YouGov figures released as Royal College of GPs launches survey of its members on topic
New figures released today (Tuesday 5 November 2019) by YouGov reveal that four in five (83%) people with an advanced or terminal illness think that organisations representing doctors should have either a neutral or supportive stance on assisted dying. This comes as the Royal College of General Practitioners (RCGP) launches a survey of its 53,000 members on the issue – the first since 2013.
The YouGov survey of over 500 adults diagnosed with cancer, Parkinson’s disease, motor neurone disease, chronic obstructive pulmonary disease, multiple system atrophy or progressive supranuclear palsy also found that more than four in five (85%) said that their trust in doctors would either stay the same or increase under a change in the law to allow assisted dying as a choice for terminally ill, mentally competent adults, whereby two doctors would independently assess whether the person is of sound mind and terminally ill with 6 months or less to live.
The RCGP, which last consulted its members on the issue in 2013 and is currently opposed to a change in the law on assisted dying, announced in June 2019 that it would ask its members for their views again. This came months after the Royal College of Physicians (RCP) dropped its longstanding opposition in favour of neutrality following its own member poll. The British Medical Association (BMA), which is currently opposed to assisted dying, is also due to survey its 160,000 members in the coming months for the first time in its history.
The largest ever public poll on assisted dying, conducted by Populus in April 2019, found that 84% of the British public supports a change in the law to allow assisted dying as a choice for terminally ill, mentally competent adults.
Professor Sir Sam Everington, Barrister, MBBS, MRCGP, OBE, a GP in Tower Hamlets, said:
“Over 30 years as a GP I have seen a small number of terminally ill patients suffer despite medical staff doing all they can. Some of these patients, of sound mind, would choose to end their suffering but are prevented from doing so under our current laws on assisted dying. I understand that there are doctors who would find it impossible to help these patients if the option was available and I respect their views. But I would equally argue that this is about patient choice, and I know that there are brave and honourable doctors who would be willing to help those who want this option.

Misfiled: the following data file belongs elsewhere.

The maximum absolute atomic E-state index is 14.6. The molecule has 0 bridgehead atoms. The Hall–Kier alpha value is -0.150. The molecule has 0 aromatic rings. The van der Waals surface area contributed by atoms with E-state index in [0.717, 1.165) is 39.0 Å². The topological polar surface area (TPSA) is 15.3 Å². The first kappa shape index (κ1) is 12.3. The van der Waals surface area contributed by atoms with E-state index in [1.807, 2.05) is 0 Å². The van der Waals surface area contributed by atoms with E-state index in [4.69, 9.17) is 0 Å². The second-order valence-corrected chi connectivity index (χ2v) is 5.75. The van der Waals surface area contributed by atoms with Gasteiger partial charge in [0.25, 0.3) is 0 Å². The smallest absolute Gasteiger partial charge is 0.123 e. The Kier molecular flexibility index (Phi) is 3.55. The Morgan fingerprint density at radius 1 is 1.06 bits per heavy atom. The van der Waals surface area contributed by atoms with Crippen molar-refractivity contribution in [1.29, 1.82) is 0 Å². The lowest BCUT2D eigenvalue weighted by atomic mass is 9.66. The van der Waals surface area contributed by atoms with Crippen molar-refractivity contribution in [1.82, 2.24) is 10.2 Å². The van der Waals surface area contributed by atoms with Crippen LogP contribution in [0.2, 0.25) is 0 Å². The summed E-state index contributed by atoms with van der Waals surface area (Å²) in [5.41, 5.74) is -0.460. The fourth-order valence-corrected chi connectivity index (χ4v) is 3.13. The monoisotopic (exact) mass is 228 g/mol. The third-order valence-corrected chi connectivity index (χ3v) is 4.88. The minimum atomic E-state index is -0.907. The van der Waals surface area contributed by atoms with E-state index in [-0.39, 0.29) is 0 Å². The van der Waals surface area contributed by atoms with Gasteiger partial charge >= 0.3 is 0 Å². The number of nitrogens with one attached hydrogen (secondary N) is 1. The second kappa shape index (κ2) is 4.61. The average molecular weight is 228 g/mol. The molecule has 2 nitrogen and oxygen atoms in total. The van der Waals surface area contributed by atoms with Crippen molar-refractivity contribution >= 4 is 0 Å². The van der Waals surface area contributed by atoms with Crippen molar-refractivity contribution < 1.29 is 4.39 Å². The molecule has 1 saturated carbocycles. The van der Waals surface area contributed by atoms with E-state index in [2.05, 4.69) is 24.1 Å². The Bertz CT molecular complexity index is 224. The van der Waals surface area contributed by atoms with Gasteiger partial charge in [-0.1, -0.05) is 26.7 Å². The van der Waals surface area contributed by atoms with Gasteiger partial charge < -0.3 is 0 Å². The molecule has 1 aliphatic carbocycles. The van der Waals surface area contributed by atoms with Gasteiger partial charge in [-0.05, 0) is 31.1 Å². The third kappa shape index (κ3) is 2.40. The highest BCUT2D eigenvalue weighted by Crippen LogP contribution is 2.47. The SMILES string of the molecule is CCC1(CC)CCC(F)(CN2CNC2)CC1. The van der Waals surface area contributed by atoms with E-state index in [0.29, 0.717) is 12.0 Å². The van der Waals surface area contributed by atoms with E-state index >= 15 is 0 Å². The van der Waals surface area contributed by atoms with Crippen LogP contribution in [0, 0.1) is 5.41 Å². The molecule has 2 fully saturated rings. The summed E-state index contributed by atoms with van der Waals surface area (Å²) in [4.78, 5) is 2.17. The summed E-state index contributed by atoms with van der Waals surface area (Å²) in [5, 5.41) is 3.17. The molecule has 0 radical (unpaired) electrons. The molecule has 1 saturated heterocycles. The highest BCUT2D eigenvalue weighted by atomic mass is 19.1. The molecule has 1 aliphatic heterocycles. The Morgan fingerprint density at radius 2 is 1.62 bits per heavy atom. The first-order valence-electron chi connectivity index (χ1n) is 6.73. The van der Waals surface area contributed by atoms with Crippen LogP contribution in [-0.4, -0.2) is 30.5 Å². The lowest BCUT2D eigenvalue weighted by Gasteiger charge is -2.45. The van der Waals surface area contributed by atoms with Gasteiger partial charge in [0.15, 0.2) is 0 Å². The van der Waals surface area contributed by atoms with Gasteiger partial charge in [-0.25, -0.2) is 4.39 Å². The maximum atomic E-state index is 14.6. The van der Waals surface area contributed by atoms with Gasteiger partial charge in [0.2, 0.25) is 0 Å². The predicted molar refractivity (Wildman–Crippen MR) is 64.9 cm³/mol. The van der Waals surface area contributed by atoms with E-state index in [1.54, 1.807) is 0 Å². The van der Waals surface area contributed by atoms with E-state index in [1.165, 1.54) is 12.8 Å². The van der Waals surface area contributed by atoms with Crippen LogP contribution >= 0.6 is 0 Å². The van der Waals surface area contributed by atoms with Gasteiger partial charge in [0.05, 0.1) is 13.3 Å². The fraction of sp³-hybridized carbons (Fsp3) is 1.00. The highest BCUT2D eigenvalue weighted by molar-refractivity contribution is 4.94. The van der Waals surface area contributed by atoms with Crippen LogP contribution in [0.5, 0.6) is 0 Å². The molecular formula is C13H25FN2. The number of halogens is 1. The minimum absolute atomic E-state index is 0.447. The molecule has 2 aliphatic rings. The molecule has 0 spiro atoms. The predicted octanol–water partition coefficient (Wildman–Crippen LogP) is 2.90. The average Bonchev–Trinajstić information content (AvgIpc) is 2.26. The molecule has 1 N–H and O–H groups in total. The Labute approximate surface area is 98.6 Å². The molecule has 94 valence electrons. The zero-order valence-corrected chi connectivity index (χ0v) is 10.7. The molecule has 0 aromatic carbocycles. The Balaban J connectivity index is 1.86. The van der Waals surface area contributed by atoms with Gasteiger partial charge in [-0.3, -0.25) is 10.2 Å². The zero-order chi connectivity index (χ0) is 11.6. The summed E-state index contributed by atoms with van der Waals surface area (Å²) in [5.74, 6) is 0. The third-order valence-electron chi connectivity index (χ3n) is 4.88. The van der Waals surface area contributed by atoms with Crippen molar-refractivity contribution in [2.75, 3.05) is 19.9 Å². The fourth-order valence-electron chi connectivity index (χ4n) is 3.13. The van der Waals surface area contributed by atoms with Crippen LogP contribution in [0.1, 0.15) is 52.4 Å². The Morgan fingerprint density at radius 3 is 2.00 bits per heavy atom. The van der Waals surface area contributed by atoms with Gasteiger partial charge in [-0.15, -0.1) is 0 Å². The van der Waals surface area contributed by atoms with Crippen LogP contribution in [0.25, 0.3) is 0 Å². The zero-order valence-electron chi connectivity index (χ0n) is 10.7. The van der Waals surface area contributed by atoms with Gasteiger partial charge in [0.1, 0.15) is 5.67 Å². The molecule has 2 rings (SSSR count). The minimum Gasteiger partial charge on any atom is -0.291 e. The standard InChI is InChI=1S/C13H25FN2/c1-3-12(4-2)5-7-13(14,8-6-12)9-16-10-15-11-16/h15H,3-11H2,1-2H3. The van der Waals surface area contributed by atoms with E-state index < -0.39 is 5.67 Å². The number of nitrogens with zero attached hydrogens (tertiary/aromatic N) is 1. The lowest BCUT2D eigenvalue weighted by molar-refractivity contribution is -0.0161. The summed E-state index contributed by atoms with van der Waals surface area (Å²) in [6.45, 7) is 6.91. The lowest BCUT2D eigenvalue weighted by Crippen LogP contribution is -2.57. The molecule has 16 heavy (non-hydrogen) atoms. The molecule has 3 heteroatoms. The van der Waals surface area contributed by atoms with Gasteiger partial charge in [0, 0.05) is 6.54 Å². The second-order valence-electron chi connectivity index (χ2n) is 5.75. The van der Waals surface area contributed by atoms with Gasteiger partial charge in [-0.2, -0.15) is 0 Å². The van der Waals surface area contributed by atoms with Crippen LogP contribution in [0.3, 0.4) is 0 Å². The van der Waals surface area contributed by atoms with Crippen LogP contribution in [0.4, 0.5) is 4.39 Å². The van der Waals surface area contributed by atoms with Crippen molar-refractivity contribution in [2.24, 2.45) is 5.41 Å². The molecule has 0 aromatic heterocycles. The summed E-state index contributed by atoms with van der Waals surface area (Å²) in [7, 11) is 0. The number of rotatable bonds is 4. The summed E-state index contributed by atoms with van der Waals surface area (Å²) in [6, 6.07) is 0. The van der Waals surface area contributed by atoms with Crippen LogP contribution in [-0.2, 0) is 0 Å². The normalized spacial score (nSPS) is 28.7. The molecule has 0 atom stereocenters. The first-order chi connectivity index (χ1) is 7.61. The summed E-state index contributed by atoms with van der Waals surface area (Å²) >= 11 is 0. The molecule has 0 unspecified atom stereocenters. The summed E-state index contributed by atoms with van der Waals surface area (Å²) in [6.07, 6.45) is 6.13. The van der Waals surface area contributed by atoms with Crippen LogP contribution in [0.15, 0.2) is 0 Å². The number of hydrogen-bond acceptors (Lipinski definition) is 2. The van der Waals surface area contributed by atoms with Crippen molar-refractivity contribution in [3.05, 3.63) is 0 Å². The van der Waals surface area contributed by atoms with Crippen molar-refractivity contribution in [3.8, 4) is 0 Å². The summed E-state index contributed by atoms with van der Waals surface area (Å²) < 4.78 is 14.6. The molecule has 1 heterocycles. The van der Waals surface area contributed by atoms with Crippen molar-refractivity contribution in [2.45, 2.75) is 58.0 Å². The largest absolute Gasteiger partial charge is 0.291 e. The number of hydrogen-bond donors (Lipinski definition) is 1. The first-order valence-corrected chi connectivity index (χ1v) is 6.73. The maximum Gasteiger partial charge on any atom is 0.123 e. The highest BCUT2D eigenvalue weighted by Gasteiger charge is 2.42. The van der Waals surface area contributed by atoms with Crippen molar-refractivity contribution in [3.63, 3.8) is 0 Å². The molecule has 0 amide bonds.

‘I believe that terminally ill people should be at the very heart of the debate on assisted dying, and as GPs we have a duty to listen to their views. Continuing to actively oppose a change in the law not only puts the RCGP at odds with dying patients, but it also leaves us lagging behind other medical organisations, such as the Royal College of Physicians. We need to adopt a new position that allows GPs to engage constructively in the assisted dying debate, represents the range of views held and puts patients front and centre.”
Anita Brown, 48, who has terminal small cell bladder cancer, said:
“I want the option of an assisted death in case my suffering becomes unbearable at the end of my life. I am shocked that medical organisations are campaigning to oppose something that the majority of their patients support. I appreciate that doctors have a range of views on this issue and they should be heard, but ultimately their patients’ wishes should come first. I believe the only fair and representative position for doctors’ organisations to have on assisted dying is a neutral one.”
The full results of the YouGov survey of people with advanced and terminal illness will be published later this month.
Notes to Editor:
All figures from YouGov Plc. Total sample size was 502 adults in the UK aged 18+ who have been diagnosed with cancer, Parkinson’s disease, motor neurone disease, COPD, multiple system atrophy or progressive supra nuclear palsy. Fieldwork was undertaken between 30th August – 22nd September 2019. The survey was carried out online. The sample was drawn from a combination of the YouGov panel and open links shared externally by Dignity in Dying and their partners.